Juliën van Loo: Just like my father, I am classically trained as a chef. It’s important to master your basics. Especially because I find simplicity an important aspect in our dishes. Then everything just has to be right. But by going to Australia, I came to discover all kinds of new colours and flavours. There, you see a lot more. And we’re also building that experience into our dishes today. It works perfectly in combination with that classic basis.

Chef’s Secret: They say that Erik van Loo is lord and master of sauces and cuissons. Why is that? Do you work on that specifically?

Erik van Loo: Once, we wanted to make a series of cookbooks in which we would explain all facets of game, sauce and patisserie. In the end we didn’t get any further than the books on sauces, soups and street food. That sauces book has become very popular. Of course, as a young cook I learnt the traditional sauces system—based on the binding power of brown roux—but it was so outdated that we rethought it, as it were. And that seems to be very special. In our approach, we continue on the basis of that binding strength, with a gelatin base. This has the great advantage that it binds heat, moisture and fat. The result is a tasty sauce that is much lighter and offers more possibilities.

Chef’s Secret: What are the typical Parkheuvel signature dishes?

Erik van Loo: I immediately think of our ravioli with Bresse chicken and lobster cream, our partridge, the Wagyu tartare or the dessert with raspberries. But also during lamb season, we always have beautiful dishes with this top product on the menu. They are all classics that have evolved over the years and have been given a prominent place on the menu. Sometimes I might get tired of cooking those classics over and over again, but our guests ask for them, and in the end you’re cooking for the guest and not just for yourself.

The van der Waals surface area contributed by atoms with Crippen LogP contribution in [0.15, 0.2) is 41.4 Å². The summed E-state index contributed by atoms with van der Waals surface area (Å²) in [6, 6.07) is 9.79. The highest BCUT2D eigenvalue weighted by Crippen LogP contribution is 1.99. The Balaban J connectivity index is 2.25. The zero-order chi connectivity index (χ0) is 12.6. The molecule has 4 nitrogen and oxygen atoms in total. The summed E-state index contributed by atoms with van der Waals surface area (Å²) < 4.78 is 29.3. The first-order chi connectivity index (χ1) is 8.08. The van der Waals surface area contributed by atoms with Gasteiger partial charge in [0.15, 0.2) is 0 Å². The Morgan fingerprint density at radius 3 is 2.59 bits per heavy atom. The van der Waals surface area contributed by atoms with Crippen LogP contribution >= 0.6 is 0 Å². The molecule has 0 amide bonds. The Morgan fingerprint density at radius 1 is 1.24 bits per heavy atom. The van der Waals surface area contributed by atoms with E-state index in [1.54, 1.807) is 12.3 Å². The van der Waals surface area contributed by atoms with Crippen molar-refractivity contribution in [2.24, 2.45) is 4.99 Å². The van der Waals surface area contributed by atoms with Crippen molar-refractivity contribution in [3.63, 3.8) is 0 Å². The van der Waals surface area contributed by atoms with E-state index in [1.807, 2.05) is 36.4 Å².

Luckily you can also innovate with the existing dishes and that’s what we do. Continuity is key to everything we do. Many chefs are restless in the head, and you can see and taste that in their dishes. If you do everything all the time from scratch, you can’t build solid foundations. Building a beautiful dish once is not enough. It takes strength and discipline to constantly offer dishes of the highest quality, and you do that by laying decent foundations, rather than having to do something new every time.

Juliën van Loo: I totally agree with that. What we serve has to be of the same perfect quality every day. That continuity is crucial and this is what we at Parkheuvel are known for.

Chef’s Secret: How do you feel about trends in gastronomy?

Erik van Loo: When it comes to trends, it comes down to filtering out the good things. You can’t shut your eyes to new techniques, otherwise you’ll never get better. So we do follow the new developments in gastronomy, but always remain true to our own signature. If something’s good, I’m the last one to resist.

Chef’s Secret: Dutch gastronomy is booming. Why is that?

Erik van Loo: Many chefs of my generation were educated abroad and came back to the Netherlands to establish their own signature at the highest level. Our good basic education combined with external influences and the drive to do our own thing has led to great results in the Netherlands. Three factors are crucial: self-discipline, perseverance and talent.

Chef’s Secret: Where do you find the inspiration to come up with new things over and over again?